Oettinger: IT sector needs new ‘generation of Shakespeares’

Digital Commissioner Günther Oettinger hopes to speed up the process of harmonising the European digital market. [European Parliament/Flickr]

A meeting in Berlin between representatives from European startups and EU decision-makers stirred ignited debate over EU digital policies, with Digital Commissioner Günther Oettinger speaking in support of net neutrality and tech-startups, while Commission Vice President Andrus Ansip called for other forms of IT promotion. EURACTIV Germany reports.

If Europe hopes to remain an economic leader, digital policy must be harmonised as soon as possible, EU Digital Commissioner Günther Oettinger emphasised at the Startup Europe Summit in Berlin.

“We are a digital family. If we stand together and create one digital single market, we can win – with and against the United States, with and against Korea,” Oettinger said.

Last week, the Berlin summit brought together leading representatives from the European Commission, startup founders and key investors in the tech sector.

European Commission Vice President Andrus Ansip and Digital Commissioner Oettinger both traveled to Germany’s capital for the occasion as well as former EU Digital Commissioner and Vice President Neelie Kroes.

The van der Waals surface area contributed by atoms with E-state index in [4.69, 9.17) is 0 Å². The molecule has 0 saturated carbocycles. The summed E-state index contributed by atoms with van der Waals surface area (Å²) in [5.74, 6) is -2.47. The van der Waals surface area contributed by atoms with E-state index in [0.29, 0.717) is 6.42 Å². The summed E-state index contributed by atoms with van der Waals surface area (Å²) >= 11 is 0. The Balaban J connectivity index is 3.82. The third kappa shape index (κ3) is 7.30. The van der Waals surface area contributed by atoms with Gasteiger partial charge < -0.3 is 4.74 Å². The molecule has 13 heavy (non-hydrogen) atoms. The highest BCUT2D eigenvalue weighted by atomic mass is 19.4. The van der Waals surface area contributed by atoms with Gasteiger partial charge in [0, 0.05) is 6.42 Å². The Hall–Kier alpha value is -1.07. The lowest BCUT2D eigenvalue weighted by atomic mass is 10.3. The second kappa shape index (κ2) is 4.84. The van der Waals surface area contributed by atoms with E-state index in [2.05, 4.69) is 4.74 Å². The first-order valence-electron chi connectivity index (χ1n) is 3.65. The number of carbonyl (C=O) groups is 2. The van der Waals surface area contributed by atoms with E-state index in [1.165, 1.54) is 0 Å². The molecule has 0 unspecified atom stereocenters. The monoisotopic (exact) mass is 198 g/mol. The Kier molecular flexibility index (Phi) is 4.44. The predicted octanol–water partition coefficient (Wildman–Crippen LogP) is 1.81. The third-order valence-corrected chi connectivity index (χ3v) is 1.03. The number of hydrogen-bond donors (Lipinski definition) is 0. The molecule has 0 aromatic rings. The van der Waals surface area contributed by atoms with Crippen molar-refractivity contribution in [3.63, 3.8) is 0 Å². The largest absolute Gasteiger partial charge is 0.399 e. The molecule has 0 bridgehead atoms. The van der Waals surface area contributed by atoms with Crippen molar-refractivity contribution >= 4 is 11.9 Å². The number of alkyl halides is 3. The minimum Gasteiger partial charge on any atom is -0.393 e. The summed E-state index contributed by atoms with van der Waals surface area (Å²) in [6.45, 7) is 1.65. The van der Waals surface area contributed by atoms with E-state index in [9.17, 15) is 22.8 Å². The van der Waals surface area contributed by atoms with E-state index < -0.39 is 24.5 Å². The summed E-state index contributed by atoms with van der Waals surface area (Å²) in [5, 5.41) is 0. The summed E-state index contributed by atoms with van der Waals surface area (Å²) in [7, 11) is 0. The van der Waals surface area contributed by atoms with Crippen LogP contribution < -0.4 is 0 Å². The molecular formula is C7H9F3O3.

The event focused on determining what support is needed to keep European startups on equal footing with their American competitors.

Enormous potential for growth

Still, Oettinger pointed out, the quest for tomorrow’s producers of hardware, software and mobility has not been fulfilled.

“We should promote startups because the digital sector is still unstable and mobile,” the Commissioner commented. A company that is a startup today could become a market leader in eight to ten years, he explained.

“We need a new generation of Shakespeares and Schillers,” Oettinger said.

>> Read: Oettinger playing ‘catch-up’ on EU digital infrastructure

Potential growth in the IT sector is huge and Europe’s app-economy is rapidly developing. In 2013, more than 1.8 million jobs were related to this sector, with this number expected to rise to 4.8 million by the year 2018. Ongoing revenues are estimated to be around €17.5 billion and could reach as much as €63 billion by 2018.

But Oettinger emphasised the campaign is not about creating Europe’s version of Google. Instead, the German politician said he hopes to promote domestic developments and support education and research in creative fields. The fragmented EU structure must urgently be repaired, he stated.

28 separate data protection laws and 28 regulators in Europe present the wrong path and a key reason why more and more companies would much rather go to the United States, Oettinger said.

Harmonisation within this year

Oettinger said he hopes to present a strategy for a European digital single market by May and put uniform data protection rules and common copyright laws into place within this year.

Meanwhile, the Digital Commissioner rejected the prospect of allowing some companies to enjoy faster internet connections at a price. Already at the Munich digital conference DLD in January, he rejected such “discrimination” and made it clear that “we need net neutrality”.